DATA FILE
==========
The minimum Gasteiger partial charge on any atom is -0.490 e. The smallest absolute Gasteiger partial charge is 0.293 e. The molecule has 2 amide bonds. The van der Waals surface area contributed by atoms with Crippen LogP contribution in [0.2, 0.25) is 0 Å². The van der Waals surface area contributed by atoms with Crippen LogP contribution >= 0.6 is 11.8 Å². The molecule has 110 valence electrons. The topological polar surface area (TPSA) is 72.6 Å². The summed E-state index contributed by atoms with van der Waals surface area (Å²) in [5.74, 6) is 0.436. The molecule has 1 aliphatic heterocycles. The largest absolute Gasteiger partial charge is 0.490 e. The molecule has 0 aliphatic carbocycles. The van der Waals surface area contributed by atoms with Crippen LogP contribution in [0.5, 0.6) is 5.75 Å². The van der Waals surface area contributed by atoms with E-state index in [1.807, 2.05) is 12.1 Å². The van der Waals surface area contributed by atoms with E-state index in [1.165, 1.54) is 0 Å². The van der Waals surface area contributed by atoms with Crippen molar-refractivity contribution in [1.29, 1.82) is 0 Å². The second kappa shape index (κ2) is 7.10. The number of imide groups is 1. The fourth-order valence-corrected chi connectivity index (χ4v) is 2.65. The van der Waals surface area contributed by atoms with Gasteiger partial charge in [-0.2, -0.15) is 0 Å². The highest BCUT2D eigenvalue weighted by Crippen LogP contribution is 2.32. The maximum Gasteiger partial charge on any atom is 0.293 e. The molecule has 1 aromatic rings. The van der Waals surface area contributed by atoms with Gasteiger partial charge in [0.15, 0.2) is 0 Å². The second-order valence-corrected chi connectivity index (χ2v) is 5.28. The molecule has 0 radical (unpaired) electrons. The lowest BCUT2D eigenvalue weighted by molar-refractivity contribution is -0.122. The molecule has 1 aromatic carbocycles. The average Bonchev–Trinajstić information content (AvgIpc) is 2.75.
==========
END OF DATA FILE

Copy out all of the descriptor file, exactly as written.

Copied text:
The minimum Gasteiger partial charge on any atom is -0.490 e. The smallest absolute Gasteiger partial charge is 0.293 e. The molecule has 2 amide bonds. The van der Waals surface area contributed by atoms with Crippen LogP contribution in [0.2, 0.25) is 0 Å². The van der Waals surface area contributed by atoms with Crippen LogP contribution >= 0.6 is 11.8 Å². The molecule has 110 valence electrons. The topological polar surface area (TPSA) is 72.6 Å². The summed E-state index contributed by atoms with van der Waals surface area (Å²) in [5.74, 6) is 0.436. The molecule has 1 aliphatic heterocycles. The largest absolute Gasteiger partial charge is 0.490 e. The molecule has 0 aliphatic carbocycles. The van der Waals surface area contributed by atoms with Crippen LogP contribution in [0.5, 0.6) is 5.75 Å². The van der Waals surface area contributed by atoms with E-state index in [1.807, 2.05) is 12.1 Å². The van der Waals surface area contributed by atoms with E-state index in [1.165, 1.54) is 0 Å². The van der Waals surface area contributed by atoms with Crippen molar-refractivity contribution in [1.29, 1.82) is 0 Å². The second kappa shape index (κ2) is 7.10. The number of imide groups is 1. The fourth-order valence-corrected chi connectivity index (χ4v) is 2.65. The van der Waals surface area contributed by atoms with Gasteiger partial charge in [-0.2, -0.15) is 0 Å². The highest BCUT2D eigenvalue weighted by Crippen LogP contribution is 2.32. The maximum Gasteiger partial charge on any atom is 0.293 e. The molecule has 1 aromatic rings. The van der Waals surface area contributed by atoms with Gasteiger partial charge in [0.15, 0.2) is 0 Å². The second-order valence-corrected chi connectivity index (χ2v) is 5.28. The molecule has 0 radical (unpaired) electrons. The lowest BCUT2D eigenvalue weighted by molar-refractivity contribution is -0.122. The molecule has 1 aromatic carbocycles. The average Bonchev–Trinajstić information content (AvgIpc) is 2.75.